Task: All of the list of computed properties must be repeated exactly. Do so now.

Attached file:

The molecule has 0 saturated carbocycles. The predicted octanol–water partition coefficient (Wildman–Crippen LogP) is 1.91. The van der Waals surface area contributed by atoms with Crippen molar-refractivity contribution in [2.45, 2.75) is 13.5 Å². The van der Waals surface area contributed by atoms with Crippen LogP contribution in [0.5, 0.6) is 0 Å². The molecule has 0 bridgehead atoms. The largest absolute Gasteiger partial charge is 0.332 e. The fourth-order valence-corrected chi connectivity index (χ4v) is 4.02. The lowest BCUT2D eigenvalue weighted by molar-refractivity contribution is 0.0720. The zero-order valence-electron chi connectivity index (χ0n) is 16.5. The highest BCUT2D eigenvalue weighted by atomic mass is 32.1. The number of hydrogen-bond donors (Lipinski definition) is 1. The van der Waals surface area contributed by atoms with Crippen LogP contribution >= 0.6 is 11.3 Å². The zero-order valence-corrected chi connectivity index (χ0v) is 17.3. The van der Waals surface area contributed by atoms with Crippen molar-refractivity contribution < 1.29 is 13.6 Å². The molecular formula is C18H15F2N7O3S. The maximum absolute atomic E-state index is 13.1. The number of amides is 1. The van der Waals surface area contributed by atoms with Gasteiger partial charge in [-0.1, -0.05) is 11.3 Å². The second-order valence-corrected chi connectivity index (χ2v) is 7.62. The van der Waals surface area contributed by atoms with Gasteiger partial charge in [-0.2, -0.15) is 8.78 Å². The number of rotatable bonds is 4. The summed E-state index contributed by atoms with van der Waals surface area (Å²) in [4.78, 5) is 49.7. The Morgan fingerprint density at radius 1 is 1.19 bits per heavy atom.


The molecule has 0 saturated carbocycles. The predicted octanol–water partition coefficient (Wildman–Crippen LogP) is 1.91. The van der Waals surface area contributed by atoms with Crippen molar-refractivity contribution in [2.45, 2.75) is 13.5 Å². The van der Waals surface area contributed by atoms with Crippen LogP contribution in [0.5, 0.6) is 0 Å². The molecule has 0 bridgehead atoms. The largest absolute Gasteiger partial charge is 0.332 e. The fourth-order valence-corrected chi connectivity index (χ4v) is 4.02. The lowest BCUT2D eigenvalue weighted by molar-refractivity contribution is 0.0720. The zero-order valence-electron chi connectivity index (χ0n) is 16.5. The highest BCUT2D eigenvalue weighted by atomic mass is 32.1. The number of hydrogen-bond donors (Lipinski definition) is 1. The van der Waals surface area contributed by atoms with Crippen LogP contribution >= 0.6 is 11.3 Å². The zero-order valence-corrected chi connectivity index (χ0v) is 17.3. The van der Waals surface area contributed by atoms with Crippen molar-refractivity contribution < 1.29 is 13.6 Å². The molecular formula is C18H15F2N7O3S. The maximum absolute atomic E-state index is 13.1. The number of amides is 1. The van der Waals surface area contributed by atoms with Gasteiger partial charge in [-0.1, -0.05) is 11.3 Å². The second-order valence-corrected chi connectivity index (χ2v) is 7.62. The van der Waals surface area contributed by atoms with Gasteiger partial charge in [-0.2, -0.15) is 8.78 Å². The number of rotatable bonds is 4. The summed E-state index contributed by atoms with van der Waals surface area (Å²) in [4.78, 5) is 49.7. The Morgan fingerprint density at radius 1 is 1.19 bits per heavy atom.